 must not interfere with host metabolism which would result in toxicity to the host/person

 Typically have a restricted spectrum of activity

1. Site of action

 ِِAattachment to the host cell

 Uncoating of the viral genome

 Nucleic acid synthesis

 Assembly of progeny virions

 Drugs inhibit ongoing replication at host cell level and

 ٌReplication will resume on removal of drug

 Agents are not effective in elimination of non-replicating or latent virus

Host Immune Responses and immunomodulators

 Intact host immunologic response is essential for recovery from viral infections. I t can be used in the following situations;

 Immunosuppression due to cancer chemotherapy, transplantation or HIV infection are associated with higher rates of chronic viral infection (HBV)or reactivation (HSV)

 Response to antiviral therapy may be delayed

 Drug resistance viruses may be higher

 Replace deficient host immune responses using

 exogenous antibodies

 interferon

 augment cell-mediated immunity (CMI)

Antiviral drug resistance

 Resistance results from mutations within the viral genome and the presence of selective drug pressure

 Factors favouring emergence of resistance

 high replicative load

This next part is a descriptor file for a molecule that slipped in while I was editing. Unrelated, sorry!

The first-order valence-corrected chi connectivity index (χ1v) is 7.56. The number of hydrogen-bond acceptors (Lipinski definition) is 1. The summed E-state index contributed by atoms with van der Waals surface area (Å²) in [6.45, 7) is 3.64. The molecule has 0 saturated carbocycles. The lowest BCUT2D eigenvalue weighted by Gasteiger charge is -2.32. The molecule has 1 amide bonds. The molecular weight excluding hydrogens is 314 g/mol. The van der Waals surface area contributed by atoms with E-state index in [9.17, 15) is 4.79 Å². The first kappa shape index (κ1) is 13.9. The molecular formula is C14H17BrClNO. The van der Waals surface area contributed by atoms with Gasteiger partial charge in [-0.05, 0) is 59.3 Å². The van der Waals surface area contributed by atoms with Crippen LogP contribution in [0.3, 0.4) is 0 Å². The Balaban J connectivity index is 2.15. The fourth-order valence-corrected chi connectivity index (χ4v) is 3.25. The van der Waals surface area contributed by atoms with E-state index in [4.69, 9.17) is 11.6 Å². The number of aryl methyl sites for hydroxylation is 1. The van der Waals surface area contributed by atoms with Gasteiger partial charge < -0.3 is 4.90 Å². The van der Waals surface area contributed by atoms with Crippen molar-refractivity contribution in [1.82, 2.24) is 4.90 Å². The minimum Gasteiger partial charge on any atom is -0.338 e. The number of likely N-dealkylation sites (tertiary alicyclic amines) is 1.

 high intrinsic mutation rate: RNA>DNA viruses

 degree of selective drug pressure (higher in prolonged or repeated courses of drug therapy

Laboratory Methods of Antimicrobial Susceptibility Tests

I-Phenotypic Method

II-Genotypic Method

I-Phenotypic Method:

 1-Disc diffusion tests

 Kirby – Bauer method

 Tests with diffusion gradients of concentration . By this method the organism is seeded uniformly on the agar surface and exposed to a continuous concentration gradient of antibiotic diffusing from a paper disk (disk diffusion test)

 Medium used :-

• Must support good growth of the isolated bacteria e.g Muller – Hunton agar .

• Blood used in agar may interference with antibiotic activity which are highly bounded to protein .

 Inoculum's preparation :-

• Diluted 5-10 colonies in sterile saline or nutrient broth .

• Colonies used depend on the number of organisms needed to produce semi-confluent growth e.g. – few numbers in rapidly growing bacteria e.g Klebsiella species than slowly growing species e.g enterococci .

• Inoculation :- The inoculums can be distributed evenly over the test plate by flooding the plate with the bacterial suspension and drying the surface while the plate in horizontal position .

 By sterile swab , squeezed the tube and run over the plate .

 By 100p from the suspension of the organism

 Number of disk 6 in 8.5 cm diameter plate

 Choose of antibiotic disks :-

• Members of antibiotics used for particular species by the preferred method .

• Infections at a particular body site .

• First line antibiotics that are commonly used are first tested .

 Isolated of species should not be tested with drugs that are valueless in therapy e.g. Gram positive not to be tested to polymyxin or aztroneam .

 One antibiotic representive of each group .

 Interpretation :-

 Measure the radial diameter around the disc not including the disk itself .

 Sensitive : Zone equal or larger to the sensitive zone of the control organism

 Intermediated : the Zone is equal to reported intermediate which equal 3mm less than the control organism .

 Resistant the zone size of the test strain is smaller than 3mm of the test strain .